Frerich Raabe Frerich Raabe - 4 months ago 17
Git Question

How can I easily fixup a past commit?

I just read amending a single file in a past commit in git but unfortunately the accepted solution 'reorders' the commits, which is not what I want. So here's my question:

Every now and then, I notice a bug in my code while working on an (unrelated) feature. A quick

git blame
then reveals that the bug has been introduced a few commits ago (I commit quite a lot, so usually it's not the most recent commit which introduced the bug). At this point, I usually do this:

git stash # temporarily put my work aside
git rebase -i <bad_commit>~1 # rebase one step before the bad commit
# mark broken commit for editing
vim <affected_sources> # fix the bug
git add <affected_sources> # stage fixes
git commit -C <bad_commit> # commit fixes using same log message as before
git rebase --continue # base all later changes onto this

However, this happens so often that the above sequence is getting annoying. Especially the 'interactive rebase' is boring. Is there any shortcut to the above sequence, which lets me amend an arbitrary commit in the past with the staged changes? I'm perfectly aware that this changes the history, but I'm doing mistakes so often that I'd really love to have something like

vim <affected_sources> # fix bug
git add -p <affected_sources> # Mark my 'fixup' hungs for staging
git fixup <bad_commit> # amend the specified commit with staged changes,
# rebase any successors of bad commit on rewritten
# commit.

Maybe a smart script which can rewrite commits using plumbing tools or so?



A while ago, a new --fixup argument was added to git commit which can be used to construct a commit with a log message suitable for git rebase --interactive --autosquash. So the simplest way to fixup a past commit is now:

$ git add ...                           # Stage a fix
$ git commit --fixup=a0b1c2d3           # Perform the commit to fix broken a0b1c2d3
$ git rebase -i --autosquash a0b1c2d3~1 # Now merge fixup commit into broken commit


Here's a little Python script I wrote a while ago which implements this git fixup logic I hoped for in my original question. The script assumes that you staged some changes and then applies those changes to the given commit.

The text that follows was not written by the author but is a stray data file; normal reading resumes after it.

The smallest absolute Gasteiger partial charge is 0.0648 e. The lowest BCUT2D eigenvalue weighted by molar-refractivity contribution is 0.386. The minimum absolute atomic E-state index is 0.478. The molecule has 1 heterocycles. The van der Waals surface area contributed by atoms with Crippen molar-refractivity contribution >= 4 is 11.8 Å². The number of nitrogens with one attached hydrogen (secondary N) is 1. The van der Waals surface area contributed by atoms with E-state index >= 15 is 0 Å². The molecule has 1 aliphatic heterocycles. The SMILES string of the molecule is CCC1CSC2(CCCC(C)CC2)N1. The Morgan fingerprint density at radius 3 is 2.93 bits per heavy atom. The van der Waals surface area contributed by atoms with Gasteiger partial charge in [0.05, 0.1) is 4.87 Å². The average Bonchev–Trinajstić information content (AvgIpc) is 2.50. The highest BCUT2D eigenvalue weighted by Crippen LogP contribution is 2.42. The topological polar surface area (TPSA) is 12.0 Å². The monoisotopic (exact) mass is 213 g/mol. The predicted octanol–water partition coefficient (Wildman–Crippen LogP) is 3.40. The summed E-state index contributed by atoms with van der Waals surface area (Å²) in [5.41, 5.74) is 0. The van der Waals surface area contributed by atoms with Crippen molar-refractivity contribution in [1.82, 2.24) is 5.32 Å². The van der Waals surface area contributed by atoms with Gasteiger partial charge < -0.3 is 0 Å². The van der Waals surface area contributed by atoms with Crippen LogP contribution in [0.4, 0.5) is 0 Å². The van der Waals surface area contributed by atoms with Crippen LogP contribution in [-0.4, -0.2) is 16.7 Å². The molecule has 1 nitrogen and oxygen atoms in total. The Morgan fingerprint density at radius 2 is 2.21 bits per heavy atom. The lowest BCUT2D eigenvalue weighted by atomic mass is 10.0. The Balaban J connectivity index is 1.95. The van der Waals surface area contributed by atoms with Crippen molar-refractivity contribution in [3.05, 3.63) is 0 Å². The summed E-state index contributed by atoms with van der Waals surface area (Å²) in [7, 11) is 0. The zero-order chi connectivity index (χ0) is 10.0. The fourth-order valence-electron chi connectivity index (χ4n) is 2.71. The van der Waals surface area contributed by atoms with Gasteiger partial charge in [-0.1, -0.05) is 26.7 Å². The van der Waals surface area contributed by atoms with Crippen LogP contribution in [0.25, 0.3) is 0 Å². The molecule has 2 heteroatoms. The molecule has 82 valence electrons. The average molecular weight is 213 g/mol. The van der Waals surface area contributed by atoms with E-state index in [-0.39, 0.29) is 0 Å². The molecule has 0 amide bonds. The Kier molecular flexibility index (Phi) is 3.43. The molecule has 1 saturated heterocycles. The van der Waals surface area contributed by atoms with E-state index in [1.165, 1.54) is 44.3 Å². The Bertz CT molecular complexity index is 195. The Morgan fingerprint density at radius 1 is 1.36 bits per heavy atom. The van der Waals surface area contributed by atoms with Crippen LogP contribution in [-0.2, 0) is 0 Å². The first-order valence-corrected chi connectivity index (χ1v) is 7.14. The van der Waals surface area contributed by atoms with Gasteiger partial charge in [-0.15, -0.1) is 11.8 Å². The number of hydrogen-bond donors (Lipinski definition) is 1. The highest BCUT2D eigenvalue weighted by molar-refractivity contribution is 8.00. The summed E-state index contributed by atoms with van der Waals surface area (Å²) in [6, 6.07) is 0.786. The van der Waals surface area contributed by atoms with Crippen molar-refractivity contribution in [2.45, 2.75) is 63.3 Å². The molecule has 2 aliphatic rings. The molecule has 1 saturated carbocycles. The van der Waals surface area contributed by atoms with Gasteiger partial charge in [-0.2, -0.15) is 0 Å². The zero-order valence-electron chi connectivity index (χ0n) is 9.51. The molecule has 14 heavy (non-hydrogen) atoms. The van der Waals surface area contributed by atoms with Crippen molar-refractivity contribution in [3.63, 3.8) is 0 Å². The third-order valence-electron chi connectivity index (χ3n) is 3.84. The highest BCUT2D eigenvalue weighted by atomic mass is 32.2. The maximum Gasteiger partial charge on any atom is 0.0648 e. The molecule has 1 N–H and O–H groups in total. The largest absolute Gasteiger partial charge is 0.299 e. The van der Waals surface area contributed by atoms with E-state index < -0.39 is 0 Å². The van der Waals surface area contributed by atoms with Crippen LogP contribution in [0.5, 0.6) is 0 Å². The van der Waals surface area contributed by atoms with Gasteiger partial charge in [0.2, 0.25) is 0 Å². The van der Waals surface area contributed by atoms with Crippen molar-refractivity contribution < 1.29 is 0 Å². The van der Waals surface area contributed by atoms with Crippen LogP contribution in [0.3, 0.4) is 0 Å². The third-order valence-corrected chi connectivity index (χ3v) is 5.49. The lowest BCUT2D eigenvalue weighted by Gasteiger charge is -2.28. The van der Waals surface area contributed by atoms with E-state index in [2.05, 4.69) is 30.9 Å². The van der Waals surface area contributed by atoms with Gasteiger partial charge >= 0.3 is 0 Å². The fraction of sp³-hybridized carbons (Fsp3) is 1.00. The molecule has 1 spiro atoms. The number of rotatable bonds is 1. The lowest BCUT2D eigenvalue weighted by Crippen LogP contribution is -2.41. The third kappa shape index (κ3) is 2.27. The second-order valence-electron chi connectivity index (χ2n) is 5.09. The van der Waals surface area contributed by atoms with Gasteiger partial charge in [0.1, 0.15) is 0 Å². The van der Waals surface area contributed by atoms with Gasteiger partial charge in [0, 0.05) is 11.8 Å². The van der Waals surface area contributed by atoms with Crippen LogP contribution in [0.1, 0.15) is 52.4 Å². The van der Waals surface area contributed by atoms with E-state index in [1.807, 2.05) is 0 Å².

NOTE: This script is Windows-specific; it looks for git.exe and sets the GIT_EDITOR environment variable using set. Adjust this as needed for other operating systems.

Using this script I can implement precisely the 'fix broken sources, stage fixes, run git fixup ' workflow I asked for:

#!/usr/bin/env python
from subprocess import call
import sys

# Taken from python
def which(program):
    import os
    def is_exe(fpath):
        return os.path.exists(fpath) and os.access(fpath, os.X_OK)

    fpath, fname = os.path.split(program)
    if fpath:
        if is_exe(program):
            return program
        for path in os.environ["PATH"].split(os.pathsep):
            exe_file = os.path.join(path, program)
            if is_exe(exe_file):
                return exe_file

    return None

if len(sys.argv) != 2:
    print "Usage: git fixup <commit>"

git = which("git.exe")
if not git:
    print "git-fixup: failed to locate git executable"

broken_commit = sys.argv[1]
if call([git, "rev-parse", "--verify", "--quiet", broken_commit]) != 0:
    print "git-fixup: %s is not a valid commit" % broken_commit

if call([git, "diff", "--staged", "--quiet"]) == 0:
    print "git-fixup: cannot fixup past commit; no fix staged."

if call([git, "diff", "--quiet"]) != 0:
    print "git-fixup: cannot fixup past commit; working directory must be clean."

call([git, "commit", "--fixup=" + broken_commit])
call(["set", "GIT_EDITOR=true", "&&", git, "rebase", "-i", "--autosquash", broken_commit + "~1"], shell=True)